Saturday, July 25, 2009

Dialogue...Let's Talk About It (part I)

This week's rejection from Necrotic Tissue has got me looking over my school notes again for something, anything, that could make my writing stand out just a little bit more. I recall reading some stuff on dialogue at a couple of blogs the past week or so and I thought that I would throw this "recycled" information out there (yes, more stuff pilfered from school notes...sorry,the notes don't reveal the source).

Points to Ponder

  • Approaches to dialogue over the centuries
  • Placement of dialogue and how much
  • Selectivity
  • Beginnings with dialogue
  • Subtleties of indenting
  • Dialect and slang (see Mark Twain's preface to Huckleberry Finn)
  • Punctuation. Yes or No?
  • Beats
  • Length and proportion
  • Dialogue as exposition
  • Use of the dash and ellipsis points
  • Use of bold; use of oversize letters
  • Speaker attributions
  • Use of ly adverb; exceptions regarding sound
  • How real is real? Pruning the inessentials: the art of compression
  • Voice
  • Rhythm and pacing
  • Profanity
  • Duffer dialogue. Prune where necessary
  • Stripped dialogue. The absence of speech tags
  • "Said" as an invisible tag
  • Italics

As I have previously noted (ie. whined about) on the blogs of others, I am jealous of those who seem to make dialogue flow effortlessly and exude a lot of atmosphere. That was always a complaint of my night school instructor regarding my dialogue. I agree and I think that I unconsciously try to avoid using dialogue. I present to you, my friends whose work I admire and whose opinions I trust, an excerpt from my short story "The Inscription". I want to submit this to the newspaper competition over the next couple of days before the contest closes...


I rested on a rock outcrop protruding from the damp grass. The dark clouds hanging over the bay that morning were now lifting; the sun immediately brightened the cemetery and warmed my face. I was startled by a young girl who had walked up behind me. An elfin-faced child, wearing a pink sweater and dark denim pants, clutching a large doll clad in a similar fashion.

"What'ya doing, mister?"

"Reading the grave stones."


"Because I'm trying to learn about my family name."

"I already know my name. It's Emily," she said, extending her hand.

"Nice to meet you." I reached to shake her hand but she quickly withdrew it, twisting her arm behind her back.

"I'm not supposed to talk to strangers," she said, twirling the end of her long, red hair with her index finger.

"I understand. That's a very good idea."

"Me and nanny are here to visit poppy. He's dead." She skipped off in the direction of an old woman placing flowers on the white stones of a well-tended grave. Emily tugged on her grandmother's sleeve and whispered in her ear.


Anyway, this is first of only two exchanges of dialogue in the 1200 word story. Do you get a feel for the major male character and the minor female character? The second exchange of dialogue is between the grandmother and the male character where he gets information that helps him in his search for information. Any thought on how to inject more life into these people? All advice would be graciously accepted...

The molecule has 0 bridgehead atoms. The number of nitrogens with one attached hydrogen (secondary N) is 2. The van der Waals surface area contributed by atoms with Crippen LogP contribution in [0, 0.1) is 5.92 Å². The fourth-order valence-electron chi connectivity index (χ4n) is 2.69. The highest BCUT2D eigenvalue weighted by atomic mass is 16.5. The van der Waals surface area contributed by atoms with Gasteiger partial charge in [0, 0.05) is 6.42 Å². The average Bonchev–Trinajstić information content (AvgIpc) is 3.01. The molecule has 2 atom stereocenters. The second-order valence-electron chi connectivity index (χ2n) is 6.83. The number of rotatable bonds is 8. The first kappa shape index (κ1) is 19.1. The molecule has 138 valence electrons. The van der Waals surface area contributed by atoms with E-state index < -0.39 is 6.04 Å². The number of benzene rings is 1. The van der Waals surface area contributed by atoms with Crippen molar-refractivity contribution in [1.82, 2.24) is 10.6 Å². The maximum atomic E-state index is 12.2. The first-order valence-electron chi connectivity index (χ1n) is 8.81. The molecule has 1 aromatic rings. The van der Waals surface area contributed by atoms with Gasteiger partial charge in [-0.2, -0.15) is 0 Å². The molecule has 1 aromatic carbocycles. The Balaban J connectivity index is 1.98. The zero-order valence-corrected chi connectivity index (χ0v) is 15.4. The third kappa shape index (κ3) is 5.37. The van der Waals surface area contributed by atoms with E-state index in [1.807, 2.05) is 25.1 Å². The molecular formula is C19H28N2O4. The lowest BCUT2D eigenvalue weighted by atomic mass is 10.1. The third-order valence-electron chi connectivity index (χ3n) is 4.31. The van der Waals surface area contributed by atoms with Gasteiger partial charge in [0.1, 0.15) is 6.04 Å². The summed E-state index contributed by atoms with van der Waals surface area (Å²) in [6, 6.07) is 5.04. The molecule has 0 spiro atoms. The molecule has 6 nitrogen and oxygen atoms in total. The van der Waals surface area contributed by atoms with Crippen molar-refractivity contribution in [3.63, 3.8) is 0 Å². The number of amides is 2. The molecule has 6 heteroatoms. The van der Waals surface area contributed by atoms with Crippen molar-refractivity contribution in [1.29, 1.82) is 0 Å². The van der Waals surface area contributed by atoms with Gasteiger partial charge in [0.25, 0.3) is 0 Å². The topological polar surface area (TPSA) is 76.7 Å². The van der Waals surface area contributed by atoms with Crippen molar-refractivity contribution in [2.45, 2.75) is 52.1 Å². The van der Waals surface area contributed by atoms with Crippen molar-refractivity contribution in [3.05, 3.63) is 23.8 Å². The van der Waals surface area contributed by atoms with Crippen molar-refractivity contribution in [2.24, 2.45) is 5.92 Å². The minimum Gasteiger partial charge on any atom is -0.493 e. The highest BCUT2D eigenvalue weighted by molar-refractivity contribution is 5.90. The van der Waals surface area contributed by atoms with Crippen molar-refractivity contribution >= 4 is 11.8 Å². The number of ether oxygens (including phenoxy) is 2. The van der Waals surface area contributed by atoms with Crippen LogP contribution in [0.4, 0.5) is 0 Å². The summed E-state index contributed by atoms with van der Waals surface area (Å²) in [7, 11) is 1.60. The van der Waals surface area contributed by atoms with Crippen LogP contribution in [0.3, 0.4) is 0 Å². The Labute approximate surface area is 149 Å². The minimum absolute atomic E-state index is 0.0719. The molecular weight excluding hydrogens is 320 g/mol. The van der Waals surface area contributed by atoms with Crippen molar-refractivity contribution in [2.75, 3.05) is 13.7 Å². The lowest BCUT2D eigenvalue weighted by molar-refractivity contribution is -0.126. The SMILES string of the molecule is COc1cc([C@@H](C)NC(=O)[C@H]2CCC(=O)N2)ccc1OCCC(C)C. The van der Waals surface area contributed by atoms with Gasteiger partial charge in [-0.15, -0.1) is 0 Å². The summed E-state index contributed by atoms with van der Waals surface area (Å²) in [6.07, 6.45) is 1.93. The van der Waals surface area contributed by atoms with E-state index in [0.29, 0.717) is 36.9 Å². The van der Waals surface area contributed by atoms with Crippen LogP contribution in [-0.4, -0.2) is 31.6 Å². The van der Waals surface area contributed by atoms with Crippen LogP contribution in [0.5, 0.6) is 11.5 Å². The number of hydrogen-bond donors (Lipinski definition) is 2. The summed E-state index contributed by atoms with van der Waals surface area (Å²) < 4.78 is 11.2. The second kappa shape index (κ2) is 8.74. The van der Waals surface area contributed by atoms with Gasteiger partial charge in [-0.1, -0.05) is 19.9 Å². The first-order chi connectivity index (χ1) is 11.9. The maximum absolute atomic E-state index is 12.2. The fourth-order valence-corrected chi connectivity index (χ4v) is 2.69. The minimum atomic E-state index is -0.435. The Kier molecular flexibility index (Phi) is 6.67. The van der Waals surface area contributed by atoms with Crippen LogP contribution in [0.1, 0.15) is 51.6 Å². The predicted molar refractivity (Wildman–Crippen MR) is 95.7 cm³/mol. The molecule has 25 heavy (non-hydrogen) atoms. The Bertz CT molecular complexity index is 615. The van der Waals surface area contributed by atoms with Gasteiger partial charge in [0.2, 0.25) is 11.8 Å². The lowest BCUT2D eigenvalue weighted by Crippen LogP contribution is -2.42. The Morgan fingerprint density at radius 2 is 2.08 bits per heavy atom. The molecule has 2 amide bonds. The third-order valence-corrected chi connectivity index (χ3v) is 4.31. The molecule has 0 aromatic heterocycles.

K.C. Shaw said...

I think you did an excellent job with the dialogue. Emily speaks like a little girl, and the MC sounds appropriately grown-up. It's an interesting snippet too--good luck on it!

Jarmara Falconer said...

I didn't feel the setting was natural enough to start with for the dialogue to take place i.e.

If you were to say: As I knelt before the gravestone of my ancestor I became aware of another presence. Turning my head slightly, I found myself on the same level as a small child. Her elfin feature made a impace on my mind as she spoke to me.

"What'ya doing, mister?"

I smiled a little unsure whether to speak or not,"Reading the grave stones."

"Why?" She asked as twisted the arm of her dolly which was clad in the same fashion as herself. etc etc....

I felt you need more of a flow to your dialogue within the flow of the story itself otherwise you're stopping and starting which interfere with the overall flow of your work.

I hope that is some help to you.

Aaron Polson said...

I agree with K.C. that the dialogue is fine, but a little narrative to help it mingle into the story is a good idea, too. Sometimes too much narration kills a good bit of dialogue, though. Find some chunks of dialogue from published pieces that seem to work really well--how does the author make it work?

Helen Ginger said...

I would like to see more personality from the girl. As it is, I can't see her purpose. He's looking out at the bay and then let's us know he was startled by her. That's passive. What does she do to startle him? Instead of him telling us her doll is dressed like the girl, let us see it with him. Perhaps when he goes to shake her hand, she holds out the doll's hand instead. The dialogue needs to reveal something. The child needs to reveal something, perhaps about the grandmother. Otherwise, the main character could have just approached the old woman and asked for her help.

Straight From Hel

Alan W. Davidson said...

Many thanks to you all for the kind words and advice. I will give the suggestions some thought as I try to "fix up" the piece for submission.

katey said...

I wish I could be helpful, but frankly I struggle with dialogue more than most anything else myself. I've been working on it steadily for the past few years, and I think I'm making progress... but it's an uphill battle for me. I talk funny anyhow.

The best advice I've ever had is that it's helpful to say it out loud. I always read my dialogue to myself to test it-- if you've ever acted I think of it like running lines. Testing out how to say it so it feels real, and if it can at all.